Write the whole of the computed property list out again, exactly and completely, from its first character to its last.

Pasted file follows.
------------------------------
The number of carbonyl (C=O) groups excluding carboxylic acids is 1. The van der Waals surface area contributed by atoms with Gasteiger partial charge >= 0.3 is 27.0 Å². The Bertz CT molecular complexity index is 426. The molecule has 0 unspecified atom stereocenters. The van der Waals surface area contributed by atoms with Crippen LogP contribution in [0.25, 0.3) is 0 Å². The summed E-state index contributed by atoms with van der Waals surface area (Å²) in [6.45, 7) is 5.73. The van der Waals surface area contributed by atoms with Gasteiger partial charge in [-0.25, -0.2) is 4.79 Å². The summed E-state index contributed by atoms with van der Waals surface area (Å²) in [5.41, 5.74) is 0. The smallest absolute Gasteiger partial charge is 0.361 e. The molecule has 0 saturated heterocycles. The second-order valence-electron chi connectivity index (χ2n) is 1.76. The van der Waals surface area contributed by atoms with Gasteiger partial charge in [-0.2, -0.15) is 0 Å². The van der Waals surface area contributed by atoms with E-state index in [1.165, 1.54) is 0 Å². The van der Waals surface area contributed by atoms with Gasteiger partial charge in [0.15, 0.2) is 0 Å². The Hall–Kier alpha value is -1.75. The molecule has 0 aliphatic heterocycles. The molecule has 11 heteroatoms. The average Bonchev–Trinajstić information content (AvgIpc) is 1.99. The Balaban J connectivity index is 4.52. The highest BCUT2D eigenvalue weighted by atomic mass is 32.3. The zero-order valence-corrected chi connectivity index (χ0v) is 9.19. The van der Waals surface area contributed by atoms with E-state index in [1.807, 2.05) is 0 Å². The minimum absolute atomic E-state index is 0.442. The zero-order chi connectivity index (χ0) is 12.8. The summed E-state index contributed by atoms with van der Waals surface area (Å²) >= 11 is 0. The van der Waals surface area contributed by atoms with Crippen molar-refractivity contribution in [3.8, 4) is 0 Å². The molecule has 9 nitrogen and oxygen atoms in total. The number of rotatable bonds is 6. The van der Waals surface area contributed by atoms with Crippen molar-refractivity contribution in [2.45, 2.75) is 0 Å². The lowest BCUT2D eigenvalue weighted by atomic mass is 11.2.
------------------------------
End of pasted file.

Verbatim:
The number of carbonyl (C=O) groups excluding carboxylic acids is 1. The van der Waals surface area contributed by atoms with Gasteiger partial charge >= 0.3 is 27.0 Å². The Bertz CT molecular complexity index is 426. The molecule has 0 unspecified atom stereocenters. The van der Waals surface area contributed by atoms with Crippen LogP contribution in [0.25, 0.3) is 0 Å². The summed E-state index contributed by atoms with van der Waals surface area (Å²) in [6.45, 7) is 5.73. The van der Waals surface area contributed by atoms with Gasteiger partial charge in [-0.25, -0.2) is 4.79 Å². The summed E-state index contributed by atoms with van der Waals surface area (Å²) in [5.41, 5.74) is 0. The smallest absolute Gasteiger partial charge is 0.361 e. The molecule has 0 saturated heterocycles. The second-order valence-electron chi connectivity index (χ2n) is 1.76. The van der Waals surface area contributed by atoms with Gasteiger partial charge in [-0.2, -0.15) is 0 Å². The van der Waals surface area contributed by atoms with E-state index in [1.165, 1.54) is 0 Å². The van der Waals surface area contributed by atoms with Gasteiger partial charge in [0.15, 0.2) is 0 Å². The Hall–Kier alpha value is -1.75. The molecule has 0 aliphatic heterocycles. The molecule has 11 heteroatoms. The average Bonchev–Trinajstić information content (AvgIpc) is 1.99. The Balaban J connectivity index is 4.52. The highest BCUT2D eigenvalue weighted by atomic mass is 32.3. The zero-order valence-corrected chi connectivity index (χ0v) is 9.19. The van der Waals surface area contributed by atoms with E-state index in [1.807, 2.05) is 0 Å². The minimum absolute atomic E-state index is 0.442. The zero-order chi connectivity index (χ0) is 12.8. The summed E-state index contributed by atoms with van der Waals surface area (Å²) >= 11 is 0. The van der Waals surface area contributed by atoms with Crippen molar-refractivity contribution in [3.8, 4) is 0 Å². The molecule has 9 nitrogen and oxygen atoms in total. The number of rotatable bonds is 6. The van der Waals surface area contributed by atoms with Crippen molar-refractivity contribution in [2.45, 2.75) is 0 Å². The lowest BCUT2D eigenvalue weighted by atomic mass is 11.2.